Monday, January 5, 2015


It is that time of the year again when we try to peer into the future to make out what is coming and to plan for it. An exercise in futility. But fun nevertheless, especially when at the end of the year you realise how off the mark you were.

But a useful trend to monitor in attempting to understand coming events has to be the development of the internet.

I am no internet expert, my use of it being restricted to how it helps in my everyday life – my work and my leisure.

Fortunately or unfortunately, I am old enough to have seen it develop from the early days when its symbol was the noisy, screeching sound of a table top modem, to the much higher speed of satellite connectivity, to the current optic fibre cable enabled internet. All in the space 20 years.

But the internet first came into my consciousness much earlier.

My father returned from Canada with tales of a computer system, which could make computers distances apart communicate with each other. Exchanging volumes of information in hours even minutes (well the alternative was the postal service!).

This was 1984.

We still had a black-and-white TV. Video decks were a novelty. Computer games were run off cassette tapes. And mobile phones were restricted to sci-fi cartoons.

The story goes that the internet was developed by the US millitary as a secure means of communicating internally. Academia found some use for it and it really gained traction in the wider community with the creation 25 years ago of the Wide World Web --- what we know as WWW, a system for cataloguing information, making the internet easier to navigate.

At this time there were a few hundred computers connected to the internet, but barely a decade later 16 million people were online. Today almost three billion or half of the world population are on line.

"The internet long hit its tipping point. It is now riding on the rapid uptake of mobile phones in the underdeveloped world. At the rate at which internet connectivity is increasing it will not be stretching the imagination to say that with a decade we will all be connected as the cost of mobile technology and connectivity plummets...

The power of networks is that, the sum of the whole is much greater than the sum of the individual parts. In a functioning network one plus one is not two, it is eleven.

That has been the story of the internet. The more people that log on annually, improves efficiency, reduces the cost of doing business and is unlocking value in places that were previously written off as god forsaken wastelands.

And just when we think it has reached the outer limits of its innovation than another leap of faith is made.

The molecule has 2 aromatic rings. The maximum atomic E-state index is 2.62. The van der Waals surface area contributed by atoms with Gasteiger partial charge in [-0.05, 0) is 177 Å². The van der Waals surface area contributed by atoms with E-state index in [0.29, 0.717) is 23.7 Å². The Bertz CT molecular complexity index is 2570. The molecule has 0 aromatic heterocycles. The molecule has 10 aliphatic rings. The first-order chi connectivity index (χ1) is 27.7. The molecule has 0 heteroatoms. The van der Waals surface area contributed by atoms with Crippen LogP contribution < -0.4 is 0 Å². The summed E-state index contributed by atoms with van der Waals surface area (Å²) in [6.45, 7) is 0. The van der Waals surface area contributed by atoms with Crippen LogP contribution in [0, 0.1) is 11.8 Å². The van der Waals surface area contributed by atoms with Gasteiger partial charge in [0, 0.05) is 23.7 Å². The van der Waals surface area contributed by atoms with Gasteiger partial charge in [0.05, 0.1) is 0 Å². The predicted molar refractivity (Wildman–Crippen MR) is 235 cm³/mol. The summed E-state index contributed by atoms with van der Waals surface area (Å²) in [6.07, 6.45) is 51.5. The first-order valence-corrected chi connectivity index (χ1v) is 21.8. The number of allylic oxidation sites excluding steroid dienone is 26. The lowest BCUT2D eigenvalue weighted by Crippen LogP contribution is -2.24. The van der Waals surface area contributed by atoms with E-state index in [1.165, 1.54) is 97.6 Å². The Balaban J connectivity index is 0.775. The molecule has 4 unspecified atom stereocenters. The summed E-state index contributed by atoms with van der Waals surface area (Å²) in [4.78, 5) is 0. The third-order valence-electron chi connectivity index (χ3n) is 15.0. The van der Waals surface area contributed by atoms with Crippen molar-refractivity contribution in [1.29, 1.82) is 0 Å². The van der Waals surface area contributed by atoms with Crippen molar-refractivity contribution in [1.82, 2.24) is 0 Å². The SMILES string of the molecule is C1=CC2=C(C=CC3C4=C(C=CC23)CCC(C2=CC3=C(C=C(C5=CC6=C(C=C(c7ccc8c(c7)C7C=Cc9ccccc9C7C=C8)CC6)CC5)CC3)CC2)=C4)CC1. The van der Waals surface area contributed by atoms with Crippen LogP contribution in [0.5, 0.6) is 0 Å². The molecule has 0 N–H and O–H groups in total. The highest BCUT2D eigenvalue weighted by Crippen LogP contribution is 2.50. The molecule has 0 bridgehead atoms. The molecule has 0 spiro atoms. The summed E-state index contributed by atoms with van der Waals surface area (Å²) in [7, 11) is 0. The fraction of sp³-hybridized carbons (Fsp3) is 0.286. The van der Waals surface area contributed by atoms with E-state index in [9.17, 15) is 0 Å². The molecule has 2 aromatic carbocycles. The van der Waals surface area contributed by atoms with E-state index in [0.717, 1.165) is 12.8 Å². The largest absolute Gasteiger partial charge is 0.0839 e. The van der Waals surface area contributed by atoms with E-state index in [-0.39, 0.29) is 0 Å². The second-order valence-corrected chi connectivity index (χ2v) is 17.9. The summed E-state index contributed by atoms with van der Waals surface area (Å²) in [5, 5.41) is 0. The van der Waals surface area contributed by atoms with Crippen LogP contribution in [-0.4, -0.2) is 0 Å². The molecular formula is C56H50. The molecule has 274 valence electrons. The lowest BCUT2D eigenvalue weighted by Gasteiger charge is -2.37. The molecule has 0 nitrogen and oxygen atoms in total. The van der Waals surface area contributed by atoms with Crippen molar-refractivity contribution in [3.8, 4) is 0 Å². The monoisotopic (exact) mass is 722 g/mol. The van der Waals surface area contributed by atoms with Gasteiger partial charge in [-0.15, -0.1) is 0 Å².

A few years ago a thing called the cloud was the rage.

Essentially, that as long as you have connectivity you can shift all your data off site. So for instance instead of managing servers in your office with all the attendant costs you outsource that function and only need internet connectivity to the site where your data is stored. It is actually more involving than that.

But a spinoff from this what is being called the internet of things (IOT). That increasingly machines are talking to each other. That from my desk at the office or from my phone in the car I will be able to turn on my security lights, regulate the temperature in my fridge or open the door to an expected guest.

That is at a very basic level.

Google already has a driverless car. In advanced stages of development are devices so small that they can be injected into your body to zap cancerous cells or roam around monitoring the state of your health and beam back the results to your computer, phone or watch. Maybe even diagnose your condition if you are sick.

How do we adapt to this brave new world?

The challenge is that we are operating with incomplete information. Our best guestimates of how the world will change from year-to-year or decade-to-decade is guaranteed to be wildly off the mark.
We were the first class to use calculators in O-level. Previous generations thought this would hurt mathematics. Now it’s normal for primary school kids to use calculators. Maybe that’s why As are going out fashion at every level of education.

We have to embrace these changes. You think you are already with the program? Believe me you can embrace it even more. If you won’t you will be found obsolete faster than you can reach for a dictionary to see what that means.

Look around our offices, the number functions whose importance has been reduced or removed altogether.

Where are the typing pools? The typesetters?  The proof readers? The bookkeepers?

"It is clear that manual labour is being taken over by the machines and the internet is at the center of this creeping revolution...

Just like I could not wrap my little mind around the concept of the internet 30 years ago, it is that much harder to try and conceive how the internet will have changed the world in the next three decades.

So in 2015 I will be joining my sons as they watch sci-fi cartoons, I hope you do so too.

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